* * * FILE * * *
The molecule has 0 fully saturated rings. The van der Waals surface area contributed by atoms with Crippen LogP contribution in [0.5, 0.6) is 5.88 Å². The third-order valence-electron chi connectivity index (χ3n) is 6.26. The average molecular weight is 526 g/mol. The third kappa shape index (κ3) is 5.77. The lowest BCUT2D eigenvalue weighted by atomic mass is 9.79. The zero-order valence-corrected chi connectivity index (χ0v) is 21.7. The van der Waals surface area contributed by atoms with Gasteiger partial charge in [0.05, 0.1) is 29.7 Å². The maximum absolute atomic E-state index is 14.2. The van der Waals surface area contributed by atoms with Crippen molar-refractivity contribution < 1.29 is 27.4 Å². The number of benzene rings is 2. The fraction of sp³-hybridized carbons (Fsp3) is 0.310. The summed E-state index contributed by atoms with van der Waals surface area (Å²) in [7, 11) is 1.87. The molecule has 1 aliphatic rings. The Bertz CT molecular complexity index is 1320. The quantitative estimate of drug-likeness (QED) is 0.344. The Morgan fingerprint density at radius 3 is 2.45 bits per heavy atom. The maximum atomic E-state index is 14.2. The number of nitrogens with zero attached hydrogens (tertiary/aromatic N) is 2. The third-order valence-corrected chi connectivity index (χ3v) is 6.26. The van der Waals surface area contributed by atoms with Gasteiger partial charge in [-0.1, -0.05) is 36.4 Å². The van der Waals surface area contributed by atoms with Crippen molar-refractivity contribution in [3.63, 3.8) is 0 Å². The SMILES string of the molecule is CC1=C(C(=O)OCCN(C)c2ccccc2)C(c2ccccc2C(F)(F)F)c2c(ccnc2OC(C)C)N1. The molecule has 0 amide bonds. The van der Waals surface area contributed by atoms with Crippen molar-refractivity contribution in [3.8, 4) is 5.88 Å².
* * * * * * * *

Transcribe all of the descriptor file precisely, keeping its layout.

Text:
The molecule has 0 fully saturated rings. The van der Waals surface area contributed by atoms with Crippen LogP contribution in [0.5, 0.6) is 5.88 Å². The third-order valence-electron chi connectivity index (χ3n) is 6.26. The average molecular weight is 526 g/mol. The third kappa shape index (κ3) is 5.77. The lowest BCUT2D eigenvalue weighted by atomic mass is 9.79. The zero-order valence-corrected chi connectivity index (χ0v) is 21.7. The van der Waals surface area contributed by atoms with Gasteiger partial charge in [0.05, 0.1) is 29.7 Å². The maximum absolute atomic E-state index is 14.2. The van der Waals surface area contributed by atoms with Crippen molar-refractivity contribution < 1.29 is 27.4 Å². The number of benzene rings is 2. The fraction of sp³-hybridized carbons (Fsp3) is 0.310. The summed E-state index contributed by atoms with van der Waals surface area (Å²) in [7, 11) is 1.87. The molecule has 1 aliphatic rings. The Bertz CT molecular complexity index is 1320. The quantitative estimate of drug-likeness (QED) is 0.344. The Morgan fingerprint density at radius 3 is 2.45 bits per heavy atom. The maximum atomic E-state index is 14.2. The number of nitrogens with zero attached hydrogens (tertiary/aromatic N) is 2. The third-order valence-corrected chi connectivity index (χ3v) is 6.26. The van der Waals surface area contributed by atoms with Gasteiger partial charge in [-0.1, -0.05) is 36.4 Å². The van der Waals surface area contributed by atoms with Crippen molar-refractivity contribution in [3.63, 3.8) is 0 Å². The SMILES string of the molecule is CC1=C(C(=O)OCCN(C)c2ccccc2)C(c2ccccc2C(F)(F)F)c2c(ccnc2OC(C)C)N1. The molecule has 0 amide bonds. The van der Waals surface area contributed by atoms with Crippen molar-refractivity contribution in [3.8, 4) is 5.88 Å².